I am going to find a way by which I can apply high gloss oil based paint and avoid all the mess and the cleaning, whether it be by airbrush with some sort of disposable nozzle or by getting someone else to apply it, by hook or by crook I will find a way.
Posts Tagged ‘the DIY gene’
Had to pike on this eve’s entertainment having put my neck out – I can take pills, but in doing so I can’t drive (they be strong uns, sirrah).
So back to the dollhouse drawing board and the Hitchcock masterpieces collection – another Jimmy Stewart special. Yeee-hah!
For a crappo night, it’s been quite good as I think I have managed to sort out something that has been puzzling me for a while – not being gifted in the spatial measurement-y spectrum.
I don’t want to alarm anyone, but I think I know what I am doing with the stairs.
It was elementary – solved by mapping out what I need to cut for the interior walls. Eureka!
Now I can progress to the floors which I previously had a moment with where I drew the ground floor plan onto the first floor thereby confusing myself somewhat significantly (that special DIY gene strikes again!).
If course it does mean I am going to have to do some fancy jigsaw work with the pre-made flights of stairs I purchased, but life is filled with challenges 🙂
I should explain, for posterity, that I am not gifted in the DIY sense.
I am missing that small, but essential gene, that enables people to know how to position a wrench when undoing a pipe, saw something in a straight line and hammer a nail without bending it or dropping it or denting the wall right next to it.
I couldn’t draw a straight line even if you gave me a ruler with clamps and a marker than only draws straight lines. I couldn’t work out how many pieces of MDF needed to jigsaw three identical floors – even when I have the measurements for the floors and for the size of the MDF and a measuring tape.
I have already confessed my early wallpapering efforts with you. Let it be said that the coverlets and curtains I sewed for my dollhouse were also incredible “special”. That’s ‘special’ with in inverted commas and a peculiar emphasis that only works in conversation – you know the one.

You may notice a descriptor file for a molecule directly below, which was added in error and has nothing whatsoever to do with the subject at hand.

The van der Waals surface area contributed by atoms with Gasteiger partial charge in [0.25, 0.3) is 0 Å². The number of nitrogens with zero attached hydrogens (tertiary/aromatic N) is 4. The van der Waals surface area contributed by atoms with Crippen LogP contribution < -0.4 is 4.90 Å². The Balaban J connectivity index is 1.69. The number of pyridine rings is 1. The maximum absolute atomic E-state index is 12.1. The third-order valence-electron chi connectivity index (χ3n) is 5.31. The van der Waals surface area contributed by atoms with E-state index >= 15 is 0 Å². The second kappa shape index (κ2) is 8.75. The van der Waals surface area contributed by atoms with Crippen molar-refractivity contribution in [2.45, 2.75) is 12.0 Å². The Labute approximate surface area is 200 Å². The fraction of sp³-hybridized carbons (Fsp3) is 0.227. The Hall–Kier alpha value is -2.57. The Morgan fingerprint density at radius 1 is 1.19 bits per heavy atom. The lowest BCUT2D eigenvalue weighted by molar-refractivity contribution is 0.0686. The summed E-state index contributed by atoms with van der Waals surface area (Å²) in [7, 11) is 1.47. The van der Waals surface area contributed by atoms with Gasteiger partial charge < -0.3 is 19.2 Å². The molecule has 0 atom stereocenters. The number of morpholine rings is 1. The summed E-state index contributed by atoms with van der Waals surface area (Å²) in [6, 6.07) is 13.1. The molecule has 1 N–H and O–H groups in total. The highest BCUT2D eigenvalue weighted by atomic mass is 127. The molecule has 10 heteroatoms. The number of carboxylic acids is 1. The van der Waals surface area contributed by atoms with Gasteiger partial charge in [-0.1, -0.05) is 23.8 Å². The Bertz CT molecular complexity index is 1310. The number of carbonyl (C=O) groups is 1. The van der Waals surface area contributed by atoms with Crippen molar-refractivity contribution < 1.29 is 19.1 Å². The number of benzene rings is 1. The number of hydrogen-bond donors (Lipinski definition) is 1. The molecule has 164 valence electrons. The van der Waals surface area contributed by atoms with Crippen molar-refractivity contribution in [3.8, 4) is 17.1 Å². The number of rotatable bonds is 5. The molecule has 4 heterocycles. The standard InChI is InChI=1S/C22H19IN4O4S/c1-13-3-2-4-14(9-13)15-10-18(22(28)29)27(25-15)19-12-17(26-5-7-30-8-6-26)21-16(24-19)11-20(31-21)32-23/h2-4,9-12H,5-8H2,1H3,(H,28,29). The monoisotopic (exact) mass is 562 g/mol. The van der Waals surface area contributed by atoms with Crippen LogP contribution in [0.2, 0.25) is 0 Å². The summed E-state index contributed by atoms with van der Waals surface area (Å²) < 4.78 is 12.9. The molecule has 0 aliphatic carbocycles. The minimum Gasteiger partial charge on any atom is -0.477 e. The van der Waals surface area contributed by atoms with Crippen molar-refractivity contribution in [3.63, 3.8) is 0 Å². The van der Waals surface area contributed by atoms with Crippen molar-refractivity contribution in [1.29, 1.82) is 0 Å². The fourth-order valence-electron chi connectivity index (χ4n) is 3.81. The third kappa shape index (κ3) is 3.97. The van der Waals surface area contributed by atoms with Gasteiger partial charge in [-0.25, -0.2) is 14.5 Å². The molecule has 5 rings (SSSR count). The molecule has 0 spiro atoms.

When I decided I would pave a small part of the garden (a real garden in a real 1:1 house) – a nice curving arch around a lemon tree, I was fine while digging out the area to pave, fine when gathering the bricks together, fine when planting the lemon tree. I hit the limits of my ability at the leveling and paving in a regular organised pattern. The first (and only) five rows I paved straggled upwards, downwards, left, right and were all slightly skewiff. I was summarily fired from that task, which also put paid to my optimistic intention to pave a path down the side of the same 1:1 house once my beautiful paved arch was completed.
On one hand, there’s me. On the other, there’s my dad.
My dad is incredibly gifted with the DIY gene – he can understand the enigmatic and mystical workings of cars, reticulation systems, drilling, roofing, cabinet making, 90 degree angles and so much more. If it needs to be made, fixed, renovated -he’s da man.
It’s amazing. Totally incomprehensible, but amazing.
There’s only been one time he slipped – when he made a queen sized bed base for me that was 30cm too wide and too deep. I’d like to write that this shows he’s only human in the DIY regard…but I was in charge of writing down the measurements and telling him the measurements when we bought the timber. So it was likely not him who slipped but my recessive gene proving too strong for his DIY mojo.